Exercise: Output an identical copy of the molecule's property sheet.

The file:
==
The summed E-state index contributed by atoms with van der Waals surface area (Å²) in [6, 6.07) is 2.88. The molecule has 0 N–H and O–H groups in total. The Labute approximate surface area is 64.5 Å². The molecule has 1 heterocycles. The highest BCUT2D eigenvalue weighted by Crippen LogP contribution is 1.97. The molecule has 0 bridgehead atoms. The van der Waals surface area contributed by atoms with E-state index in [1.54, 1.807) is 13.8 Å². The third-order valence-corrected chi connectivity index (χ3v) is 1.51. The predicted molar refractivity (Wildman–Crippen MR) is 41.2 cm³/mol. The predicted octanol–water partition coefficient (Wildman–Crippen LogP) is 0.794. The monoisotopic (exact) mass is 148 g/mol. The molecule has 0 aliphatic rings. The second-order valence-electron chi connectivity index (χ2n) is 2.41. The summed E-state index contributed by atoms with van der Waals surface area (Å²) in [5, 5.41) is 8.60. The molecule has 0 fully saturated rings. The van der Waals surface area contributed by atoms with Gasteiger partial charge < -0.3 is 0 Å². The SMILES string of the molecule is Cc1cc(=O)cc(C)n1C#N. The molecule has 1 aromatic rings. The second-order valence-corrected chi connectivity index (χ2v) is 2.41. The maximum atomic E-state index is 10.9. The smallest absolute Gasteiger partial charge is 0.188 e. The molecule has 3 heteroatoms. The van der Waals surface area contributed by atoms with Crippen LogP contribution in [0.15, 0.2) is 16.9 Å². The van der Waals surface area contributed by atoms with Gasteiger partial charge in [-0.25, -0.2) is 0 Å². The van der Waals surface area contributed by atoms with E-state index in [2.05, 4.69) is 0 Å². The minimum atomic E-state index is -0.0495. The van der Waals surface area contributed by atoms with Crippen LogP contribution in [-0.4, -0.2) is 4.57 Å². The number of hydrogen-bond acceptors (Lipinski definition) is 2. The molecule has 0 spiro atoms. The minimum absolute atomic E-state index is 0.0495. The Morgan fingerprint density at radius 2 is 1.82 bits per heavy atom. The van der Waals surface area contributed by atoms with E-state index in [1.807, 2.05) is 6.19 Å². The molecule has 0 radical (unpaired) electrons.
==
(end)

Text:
The summed E-state index contributed by atoms with van der Waals surface area (Å²) in [6, 6.07) is 2.88. The molecule has 0 N–H and O–H groups in total. The Labute approximate surface area is 64.5 Å². The molecule has 1 heterocycles. The highest BCUT2D eigenvalue weighted by Crippen LogP contribution is 1.97. The molecule has 0 bridgehead atoms. The van der Waals surface area contributed by atoms with E-state index in [1.54, 1.807) is 13.8 Å². The third-order valence-corrected chi connectivity index (χ3v) is 1.51. The predicted molar refractivity (Wildman–Crippen MR) is 41.2 cm³/mol. The predicted octanol–water partition coefficient (Wildman–Crippen LogP) is 0.794. The monoisotopic (exact) mass is 148 g/mol. The molecule has 0 aliphatic rings. The second-order valence-electron chi connectivity index (χ2n) is 2.41. The summed E-state index contributed by atoms with van der Waals surface area (Å²) in [5, 5.41) is 8.60. The molecule has 0 fully saturated rings. The van der Waals surface area contributed by atoms with Gasteiger partial charge < -0.3 is 0 Å². The SMILES string of the molecule is Cc1cc(=O)cc(C)n1C#N. The molecule has 1 aromatic rings. The second-order valence-corrected chi connectivity index (χ2v) is 2.41. The maximum atomic E-state index is 10.9. The smallest absolute Gasteiger partial charge is 0.188 e. The molecule has 3 heteroatoms. The van der Waals surface area contributed by atoms with Crippen LogP contribution in [0.15, 0.2) is 16.9 Å². The van der Waals surface area contributed by atoms with Gasteiger partial charge in [-0.25, -0.2) is 0 Å². The van der Waals surface area contributed by atoms with E-state index in [2.05, 4.69) is 0 Å². The minimum atomic E-state index is -0.0495. The van der Waals surface area contributed by atoms with Crippen LogP contribution in [-0.4, -0.2) is 4.57 Å². The number of hydrogen-bond acceptors (Lipinski definition) is 2. The molecule has 0 spiro atoms. The minimum absolute atomic E-state index is 0.0495. The Morgan fingerprint density at radius 2 is 1.82 bits per heavy atom. The van der Waals surface area contributed by atoms with E-state index in [1.807, 2.05) is 6.19 Å². The molecule has 0 radical (unpaired) electrons.